• Travel paths for pedestrians are required to meet Americans with Disabilities Act (ADA) requirements.
  • Travel path is immediately adjacent to the active work area.
  • There is a need to prevent or restrict motorists' access through the work zone.
  • Road closures require mitigation for extremely hazardous high angle impacts (in place of concrete barriers).
  • Work activities impact sidewalks and/or other pedestrian facilities.
  • The design of the temporary pedestrian facility does not otherwise include accessibility features consistent with the existing pedestrian facility.

Considerations While Using LCDs

  • Vehicles can be expected to penetrate completely through LCDs that have no internal or external steel rails.
  • Water filled LCDs, when impacted, may create a hazardous situation in the work zone, especially in cold temperatures if it forms ice on the pavement.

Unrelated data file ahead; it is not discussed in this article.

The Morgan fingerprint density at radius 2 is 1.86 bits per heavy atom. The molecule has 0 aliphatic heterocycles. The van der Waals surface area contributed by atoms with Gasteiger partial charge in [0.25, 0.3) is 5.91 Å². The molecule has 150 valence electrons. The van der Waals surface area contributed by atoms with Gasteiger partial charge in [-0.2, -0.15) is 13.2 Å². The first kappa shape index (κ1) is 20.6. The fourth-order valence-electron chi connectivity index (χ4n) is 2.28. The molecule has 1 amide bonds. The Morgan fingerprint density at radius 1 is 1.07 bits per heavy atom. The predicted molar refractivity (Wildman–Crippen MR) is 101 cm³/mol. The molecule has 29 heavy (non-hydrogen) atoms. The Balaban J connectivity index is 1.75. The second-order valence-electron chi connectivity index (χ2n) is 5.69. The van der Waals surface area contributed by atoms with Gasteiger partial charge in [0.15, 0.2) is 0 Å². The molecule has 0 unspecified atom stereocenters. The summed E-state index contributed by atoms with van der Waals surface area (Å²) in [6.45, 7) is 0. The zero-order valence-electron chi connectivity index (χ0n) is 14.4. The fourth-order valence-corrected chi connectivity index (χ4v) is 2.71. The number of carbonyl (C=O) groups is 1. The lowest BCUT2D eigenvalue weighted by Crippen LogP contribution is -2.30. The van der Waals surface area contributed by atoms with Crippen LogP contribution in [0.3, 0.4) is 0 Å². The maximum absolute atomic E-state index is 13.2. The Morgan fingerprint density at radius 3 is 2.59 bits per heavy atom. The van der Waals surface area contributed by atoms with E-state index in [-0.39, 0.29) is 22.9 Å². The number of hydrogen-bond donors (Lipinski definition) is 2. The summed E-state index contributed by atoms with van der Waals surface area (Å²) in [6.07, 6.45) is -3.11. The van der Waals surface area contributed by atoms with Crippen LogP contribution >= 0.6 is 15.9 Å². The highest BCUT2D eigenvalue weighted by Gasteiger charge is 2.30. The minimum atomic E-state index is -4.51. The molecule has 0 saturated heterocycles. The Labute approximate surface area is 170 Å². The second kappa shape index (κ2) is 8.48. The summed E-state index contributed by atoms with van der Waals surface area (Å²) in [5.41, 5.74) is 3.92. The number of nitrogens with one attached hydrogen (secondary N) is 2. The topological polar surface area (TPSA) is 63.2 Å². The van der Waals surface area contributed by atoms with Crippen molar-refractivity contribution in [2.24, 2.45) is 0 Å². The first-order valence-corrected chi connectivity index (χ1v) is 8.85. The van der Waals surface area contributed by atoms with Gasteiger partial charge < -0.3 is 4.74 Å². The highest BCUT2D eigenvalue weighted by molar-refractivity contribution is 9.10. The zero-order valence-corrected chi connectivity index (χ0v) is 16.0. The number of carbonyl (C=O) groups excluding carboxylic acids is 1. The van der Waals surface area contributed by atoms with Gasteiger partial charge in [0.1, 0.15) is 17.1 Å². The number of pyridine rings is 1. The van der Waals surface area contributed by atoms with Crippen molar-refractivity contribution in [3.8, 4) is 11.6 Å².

• The means to dispose the ballast water when the barrier is removed should be considered as some locations may require that the water is pumped out and transported offsite, thus adding to the time and cost to remove the barrier.
  • In colder regions, environmentally friendly antifreeze can be used to keep the water from freezing inside the LCDs.
  • Environmental guidelines and restrictions should be adhered to when draining water.
  • If used for pedestrian control, LCDs shall be interlocked with no gaps.
  • If used to channelize vehicular traffic at night, LCDs should be supplemented with retroreflective material or delineation for improved nighttime visibility.
  • LCDs are not intended as a replacement for concrete barriers, but to provide continuous delineation through a work zone.
  • Because each construction project differs, the selection, application, and location of these devices should be determined on a project-by-project basis.

To learn more, contact:

Paul Kelley
Work Zone Safety Coordinator
Virginia DOT
(804) 786-8029

Kayode Adenaiya
Office of Traffic & Safety
Maryland SHA
(410) 787-5864

Duane Soisson
Ohio DOT
(614) 466-3649